Teachers Rally, O'Rourke in Conservative Crosshairs, Preston Hollow Property's Link to District 13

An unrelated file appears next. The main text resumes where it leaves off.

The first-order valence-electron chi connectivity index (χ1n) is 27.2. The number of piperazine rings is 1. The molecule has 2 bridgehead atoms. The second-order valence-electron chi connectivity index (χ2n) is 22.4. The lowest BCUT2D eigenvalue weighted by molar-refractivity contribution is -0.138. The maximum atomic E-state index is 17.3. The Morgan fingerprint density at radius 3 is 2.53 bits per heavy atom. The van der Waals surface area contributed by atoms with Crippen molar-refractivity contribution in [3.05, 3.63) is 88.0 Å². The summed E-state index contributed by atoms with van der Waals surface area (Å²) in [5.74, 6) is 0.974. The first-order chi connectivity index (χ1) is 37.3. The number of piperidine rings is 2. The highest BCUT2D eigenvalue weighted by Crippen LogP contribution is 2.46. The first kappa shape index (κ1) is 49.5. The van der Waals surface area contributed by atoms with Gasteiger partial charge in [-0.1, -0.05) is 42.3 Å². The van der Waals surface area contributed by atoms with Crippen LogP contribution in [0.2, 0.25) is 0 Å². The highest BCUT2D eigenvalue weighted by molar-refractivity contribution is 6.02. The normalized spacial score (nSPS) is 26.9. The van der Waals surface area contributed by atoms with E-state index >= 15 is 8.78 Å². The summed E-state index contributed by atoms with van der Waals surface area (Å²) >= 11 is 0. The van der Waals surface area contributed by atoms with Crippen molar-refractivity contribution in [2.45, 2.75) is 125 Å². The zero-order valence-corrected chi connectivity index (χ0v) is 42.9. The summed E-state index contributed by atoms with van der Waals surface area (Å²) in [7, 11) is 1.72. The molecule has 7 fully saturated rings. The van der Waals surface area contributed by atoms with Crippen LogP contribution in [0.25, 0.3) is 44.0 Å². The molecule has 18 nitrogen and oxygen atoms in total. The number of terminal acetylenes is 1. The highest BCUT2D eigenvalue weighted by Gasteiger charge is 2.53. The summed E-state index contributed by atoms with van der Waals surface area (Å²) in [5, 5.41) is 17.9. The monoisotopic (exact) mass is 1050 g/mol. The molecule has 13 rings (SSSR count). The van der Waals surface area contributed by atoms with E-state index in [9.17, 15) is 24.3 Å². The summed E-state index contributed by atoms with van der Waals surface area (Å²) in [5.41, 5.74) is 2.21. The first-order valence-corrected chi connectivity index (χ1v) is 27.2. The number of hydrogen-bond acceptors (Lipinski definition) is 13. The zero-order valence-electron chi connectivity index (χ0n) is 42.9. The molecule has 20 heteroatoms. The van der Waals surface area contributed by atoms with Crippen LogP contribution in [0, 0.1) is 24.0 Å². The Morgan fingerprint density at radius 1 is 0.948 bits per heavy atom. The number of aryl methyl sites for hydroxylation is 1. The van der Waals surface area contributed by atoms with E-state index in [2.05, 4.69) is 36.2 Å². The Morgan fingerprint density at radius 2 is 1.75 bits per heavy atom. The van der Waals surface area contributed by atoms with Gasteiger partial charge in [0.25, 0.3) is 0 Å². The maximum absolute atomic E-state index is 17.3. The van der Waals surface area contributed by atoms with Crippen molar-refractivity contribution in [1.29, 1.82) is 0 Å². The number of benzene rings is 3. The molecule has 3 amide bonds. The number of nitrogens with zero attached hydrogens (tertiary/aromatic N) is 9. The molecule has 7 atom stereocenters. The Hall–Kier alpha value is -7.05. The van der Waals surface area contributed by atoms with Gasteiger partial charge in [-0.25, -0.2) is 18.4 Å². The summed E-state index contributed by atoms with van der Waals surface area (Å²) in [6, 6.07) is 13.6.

Good morning! Here are the top political headlines from Austin, the campaign trail, Washington and Dallas.Points from Austin1. Education funding and teacher pay raises continue to dominate the Texas Legislature as it nears the midpoint of its 86th session. Rebekah Allen reports that the Texas Senate unveiled its plan to overhaul public school funding late Friday night with a bill that includes merit-based raises for teachers and outcomes-based funding for schools. Lawmakers across Texas have committed to fixing public school finance as their top priority in the legislative session by directing more state dollars toward schools and increasing teacher salaries. Now that the House and Senate's school bills have both been filed, it's apparent the two chambers have different ideas of how to achieve school improvements. Meanwhile, Gardner Selby reports that on Monday, teacher groups rallying public school workers at the Texas Capitol gave partial credit to lawmakers for focusing on school finance Monday but they made clear they seek much more. Prior to a midday outdoor rally, leaders of two major Texas groups said a Senate-advanced plan promising $5,000 raises to teachers and librarians was a step forward. But that action left more than half of school employees who don't teach out of luck, the advocates said.2. Lauren McGaughy reports that Lt. Gov. Dan Patrick has released his top 30 legislative priorities for the year, which include defunding abortion providers, raising the smoking age and expanding the ability of tenants to possess firearms. Patrick announced the priority bills in a news release Friday evening. In a statement, he described the proposals as not only his priorities but "also priorities of the majority of the Texas Senate and the conservative majority of Texas." The 30 bills included proposals to overhaul the school finance system and cap local tax revenue increases, the two initiatives at the top of the list for Gov. Greg Abbott and House Speaker Dennis Bonnen. But Patrick says he's also pushing giving Texas teachers a pay raise to the top of his list.3. James Barragán reports that in Dennis Bonnen's first year as House Speaker, he is championing a school finance overhaul that would give additional funding to schools to help students with dyslexia. That support, Bonnen said, stems from growing up as a dyslexic kid in a small town and the herculean efforts his teachers and parents made to help him.4. Criminal justice advocates are challenging state lawmakers to spend three minutes in a hot mobile prison cell that will be set up at the Texas Capitol Tuesday, Lauren McGaughy reports. It's unclear who'll accept -- and climb into a box that'll be heated up to 120 degrees. Texas Prisons Air-Conditioning Advocates, a group of inmates' families and other supporters. Casey Phillips, TPAA founder and president, said lawmakers can't expect people to be rehabilitated upon release if they're treated poorly behind bars.5. Texas lawmakers filed more than 8,000 bills and resolutions by Friday, the deadline to submit ideas for new laws they want to enact. Lauren McGaughy reports that's down from 2017, when lawmakers filed more than 13,000 bills and resolutions. Just around 10 percent became law. That year, the most heated debates took place over immigration policy and LGBTQ rights. This year, the top three leaders -- Gov. Greg Abbott, Lt. Gov. Dan Patrick and Speaker of the House Dennis Bonnen -- have pledged to focus on property tax relief and overhauling the state's system for funding public schools. Abbott also promised to prioritize disaster response, teacher pay, mental health and school safety as "emergency items." Another bill filed before the deadline was a bill by Rep. Jeff Leach, R-Plano, that could result in doctors being fined for not trying to save an infant born after an abortion. And Texas' cannabis companies could see their business opportunities grow under a bill filed Thursday by the Fort Worth lawmaker who helped create the state's first medical marijuana program.6. At our new site, Texas Tracker: Your Guide to the State Legislature, you'll find stories, analysis and more from the Capitol. If you're a Dallas Morning News subscriber, you can customize your feed. Sign in, click the issues you want to follow, and you'll see only posts matching those topics.Bob's BreakdownBob Garrett is the Austin bureau chief for The Dallas Morning News. A fifth-generation Texan, he has covered state government and politics for decades. Here, Bob offers his take from the Capitol.• There's an Alice in Wonderland quality to this year's session. First came the "Big 3" leaders' January press conference at the Governor's Mansion. As Gov. Greg Abbott's golden retrievers cavorted, he, Lt. Gov. Dan Patrick and Speaker Dennis Bonnen all but held hands and sang kum-ba-yah in talking about their agreed-upon goals of education and property taxes. Some cracks in the unity, though, grew visible when Patrick by his lonesome pushed a $5,000 pay raise for teachers. • After Patrick last week released his list of top priorities, conservative activist Michael Quinn Sullivan on Monday called the effort ho-hum. "It is frustrating that it appears conservative reform is now being rationed in the upper chamber," Sullivan of Empower Texans wrote on his blog, "... more akin to what they lived under during David Dewhurst's tenure as lieutenant governor."• Whipsawing Lege observers even more is the role reversal on which chamber is sprinting out of the gate. While Patrick sauntered into March before posting his priorities, Bonnen's House is moving. On Tuesday, the budget-writing House Appropriations panel is expected to tentatively OK and send to the printer a two-year budget. Also Tuesday, the Public Education panel will hear the chamber's complicated school-finance overhaul. Still waiting on both of those from the Senate ... In 2015 and 2017, it was the Senate that moved the fastest.Points from the trail  Continue reading...